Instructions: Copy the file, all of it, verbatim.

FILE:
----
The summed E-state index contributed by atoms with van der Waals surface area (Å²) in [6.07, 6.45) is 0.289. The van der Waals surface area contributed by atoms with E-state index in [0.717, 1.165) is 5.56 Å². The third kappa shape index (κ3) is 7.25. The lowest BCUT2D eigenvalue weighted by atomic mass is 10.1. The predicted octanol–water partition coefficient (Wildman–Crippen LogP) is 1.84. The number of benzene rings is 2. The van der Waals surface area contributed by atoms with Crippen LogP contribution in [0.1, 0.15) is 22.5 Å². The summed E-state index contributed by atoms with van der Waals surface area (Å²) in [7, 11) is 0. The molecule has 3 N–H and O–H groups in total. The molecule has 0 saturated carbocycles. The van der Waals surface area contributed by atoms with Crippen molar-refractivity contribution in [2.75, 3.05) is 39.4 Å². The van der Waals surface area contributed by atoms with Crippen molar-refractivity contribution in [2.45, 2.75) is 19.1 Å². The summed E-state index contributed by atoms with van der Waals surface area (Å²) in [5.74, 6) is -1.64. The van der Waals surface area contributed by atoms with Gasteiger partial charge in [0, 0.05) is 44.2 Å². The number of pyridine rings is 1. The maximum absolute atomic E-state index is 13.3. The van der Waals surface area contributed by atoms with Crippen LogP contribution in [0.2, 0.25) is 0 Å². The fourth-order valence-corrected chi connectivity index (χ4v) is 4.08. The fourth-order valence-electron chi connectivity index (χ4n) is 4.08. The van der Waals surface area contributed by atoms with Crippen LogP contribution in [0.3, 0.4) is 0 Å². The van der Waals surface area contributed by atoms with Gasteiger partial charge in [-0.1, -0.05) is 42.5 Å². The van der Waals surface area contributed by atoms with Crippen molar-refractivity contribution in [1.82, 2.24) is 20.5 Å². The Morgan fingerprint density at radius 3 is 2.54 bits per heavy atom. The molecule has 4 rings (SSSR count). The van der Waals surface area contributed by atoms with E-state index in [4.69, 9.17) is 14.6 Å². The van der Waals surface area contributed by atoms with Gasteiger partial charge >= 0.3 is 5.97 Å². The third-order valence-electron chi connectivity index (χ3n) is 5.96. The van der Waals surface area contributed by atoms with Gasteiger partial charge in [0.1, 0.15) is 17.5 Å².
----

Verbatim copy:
The summed E-state index contributed by atoms with van der Waals surface area (Å²) in [6.07, 6.45) is 0.289. The van der Waals surface area contributed by atoms with E-state index in [0.717, 1.165) is 5.56 Å². The third kappa shape index (κ3) is 7.25. The lowest BCUT2D eigenvalue weighted by atomic mass is 10.1. The predicted octanol–water partition coefficient (Wildman–Crippen LogP) is 1.84. The number of benzene rings is 2. The van der Waals surface area contributed by atoms with Crippen LogP contribution in [0.1, 0.15) is 22.5 Å². The summed E-state index contributed by atoms with van der Waals surface area (Å²) in [7, 11) is 0. The molecule has 3 N–H and O–H groups in total. The molecule has 0 saturated carbocycles. The van der Waals surface area contributed by atoms with Crippen molar-refractivity contribution in [2.75, 3.05) is 39.4 Å². The van der Waals surface area contributed by atoms with Crippen molar-refractivity contribution in [2.45, 2.75) is 19.1 Å². The summed E-state index contributed by atoms with van der Waals surface area (Å²) in [5.74, 6) is -1.64. The van der Waals surface area contributed by atoms with Gasteiger partial charge in [0, 0.05) is 44.2 Å². The number of pyridine rings is 1. The maximum absolute atomic E-state index is 13.3. The van der Waals surface area contributed by atoms with Crippen LogP contribution in [0.2, 0.25) is 0 Å². The fourth-order valence-corrected chi connectivity index (χ4v) is 4.08. The fourth-order valence-electron chi connectivity index (χ4n) is 4.08. The van der Waals surface area contributed by atoms with Crippen LogP contribution in [0.3, 0.4) is 0 Å². The van der Waals surface area contributed by atoms with Gasteiger partial charge in [-0.1, -0.05) is 42.5 Å². The van der Waals surface area contributed by atoms with Crippen molar-refractivity contribution in [1.82, 2.24) is 20.5 Å². The Morgan fingerprint density at radius 3 is 2.54 bits per heavy atom. The molecule has 4 rings (SSSR count). The van der Waals surface area contributed by atoms with E-state index in [4.69, 9.17) is 14.6 Å². The van der Waals surface area contributed by atoms with Gasteiger partial charge >= 0.3 is 5.97 Å². The third-order valence-electron chi connectivity index (χ3n) is 5.96. The van der Waals surface area contributed by atoms with Gasteiger partial charge in [0.1, 0.15) is 17.5 Å².